Gail in China Report #3

Greetings Finite Worlders!  Gail is on her 1 month lecture tour of China. She’s unable to access WordPress from China, but does have access to email, so she’s sending me updates to publish here on OFW.  My Byline/About appears at the bottom here, but the China Travelogue articles are authored by her. -RE

From Gail below:

Greetings from China again!

As I mentioned previously, it was Prof. Feng at China University of Petroleum in Beijing who invited me to come to China for the first two weeks. In the second two weeks I would be doing a variety of other things. I am now in the “other things” part of the visit.
One thing we did during the first two weeks is make video recordings of the talks I gave during the first two weeks. I also I have the PDF slides. After I get back I will work on putting those things up on
One thing that Prof. Feng has talked to me about is that he would like to host a “Finite World” conference in Beijing in 2016, if he can get the details worked out (and if the financial system stays together well enough, and if I would help with the endeavor). Because of the cost of transport and other details involved, he expects that the vast majority of the attendees would be from China–perhaps 80 Chinese attendees and 20 attendees from elsewhere in the world. Given the way Prof. Feng does things, I expect the plan would be to make videos of those talks available on line, to the many people who would not be able to travel to China.
I have been working on a number of other things. Together with Prof. Feng and a graduate student, I wrote an article called, “The Myth of Everlasting Oil from Shale Formations,” which we are hoping will run in the “People’s Daily.” The graduate student translated it into Chinese.
One morning, I gave a talk to a group of about 20 people doing research related to energy and the economy at an institute in Beijing. This is a photo of Prof. Feng, the director of the research group (Prof. Fan), and myself, standing in front of their buildings. They seemed to be interested in what I had to say. This talk was videotaped as well.
One evening, I met with the vice president in charge of international operations for BGP, which is the subsidiary of China National Petroleum Corporation (CNPC) that does the initial geological assessment of proposed new locations. He told us that the work of his staff is down by 50%, but that the company has held off in laying off workers, because they are hopeful that prices will rise in the next few months. He is also hopeful that technological innovation will solve our other problems. He said that he is hesitant to lay off staff, because if he loses his staff, he loses the heart of his operations. It is very hard to build the expertise back up again.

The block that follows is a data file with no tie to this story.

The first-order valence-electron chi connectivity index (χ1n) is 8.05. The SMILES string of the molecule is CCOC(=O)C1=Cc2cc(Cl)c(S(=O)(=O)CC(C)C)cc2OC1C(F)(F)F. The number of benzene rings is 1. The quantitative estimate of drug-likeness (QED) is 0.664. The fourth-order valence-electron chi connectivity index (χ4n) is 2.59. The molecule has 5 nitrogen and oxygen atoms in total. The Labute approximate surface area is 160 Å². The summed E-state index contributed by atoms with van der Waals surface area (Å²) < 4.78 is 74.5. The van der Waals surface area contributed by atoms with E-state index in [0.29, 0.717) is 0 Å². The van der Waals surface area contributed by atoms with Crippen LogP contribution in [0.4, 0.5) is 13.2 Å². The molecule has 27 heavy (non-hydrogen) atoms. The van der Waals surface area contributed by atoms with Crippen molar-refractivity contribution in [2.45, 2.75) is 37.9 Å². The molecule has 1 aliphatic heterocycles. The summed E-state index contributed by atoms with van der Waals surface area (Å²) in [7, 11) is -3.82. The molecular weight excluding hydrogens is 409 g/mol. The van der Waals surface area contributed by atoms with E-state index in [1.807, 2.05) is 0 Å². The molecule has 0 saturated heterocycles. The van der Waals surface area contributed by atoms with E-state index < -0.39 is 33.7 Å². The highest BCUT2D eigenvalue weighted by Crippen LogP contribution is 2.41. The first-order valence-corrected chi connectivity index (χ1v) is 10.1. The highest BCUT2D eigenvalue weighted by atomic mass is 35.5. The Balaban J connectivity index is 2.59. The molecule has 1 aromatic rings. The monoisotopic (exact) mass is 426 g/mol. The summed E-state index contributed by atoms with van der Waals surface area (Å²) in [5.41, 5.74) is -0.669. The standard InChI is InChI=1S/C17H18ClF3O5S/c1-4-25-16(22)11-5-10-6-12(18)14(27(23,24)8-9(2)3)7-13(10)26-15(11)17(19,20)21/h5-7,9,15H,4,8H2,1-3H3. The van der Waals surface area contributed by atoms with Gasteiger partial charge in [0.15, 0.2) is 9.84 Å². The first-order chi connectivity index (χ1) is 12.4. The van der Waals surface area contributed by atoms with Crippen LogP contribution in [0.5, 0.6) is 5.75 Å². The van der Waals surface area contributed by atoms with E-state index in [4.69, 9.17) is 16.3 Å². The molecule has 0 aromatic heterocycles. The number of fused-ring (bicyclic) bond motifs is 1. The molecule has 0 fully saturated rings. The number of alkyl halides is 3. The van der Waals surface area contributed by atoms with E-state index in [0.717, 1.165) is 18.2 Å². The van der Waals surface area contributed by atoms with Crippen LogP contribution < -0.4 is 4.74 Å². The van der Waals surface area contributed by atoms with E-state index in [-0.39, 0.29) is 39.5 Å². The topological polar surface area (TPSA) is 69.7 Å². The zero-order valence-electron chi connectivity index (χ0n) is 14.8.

I visited Ordos, Inner Mongolia for a short time. I received a very warm welcome there, from the extended family of the graduate student who invited me to visit the area. This is a photo of me shaking hands (in a symbolic handshake of friendship) with the graduate student’s father, while the graduate student looks on.
Ordos is the gateway to many of China’s coal operations. One of the things we noticed was how few cars were on the road. The road was a new four lane highway, but we drove for miles without seeing another car or other vehicle. The Ordos airport had few patrons, and many spaces available for stores were not rented. The airport had been built at the time the growth in coal operations was at its highest, but growth has not continued as hoped. Another thing we noticed is that while apartments seem still to be being built in Ordos, many of the apartments seem to be unoccupied.
I am now in Daqing (pronounced Daching), China, the home of China’s largest oil field, Daqing Oil Field. The city is a very modern city that grew up after Daqing oil field began production in 1960. It now has about 2.5 million inhabitants. The economy is very much tied to oil–I have been told that there are something like 300,000 CNPC employees living in Daqing, and many more indirectly tied to the oil field. The production of Daqing Oil Field is now in decline. We (I am here with others from Petroleum University of China, Beijing) visited some of the oil field operations today. The question a person might ask is whether low oil prices will adversely affect Daqing operations. When we attempted to ask CNPC employees questions along this line, we were told that the oil field is profitable at $40 barrel. We were also told that the company is testing the use of fracking and long horizontal wells, in the hope of increasing production (or slowing the decline).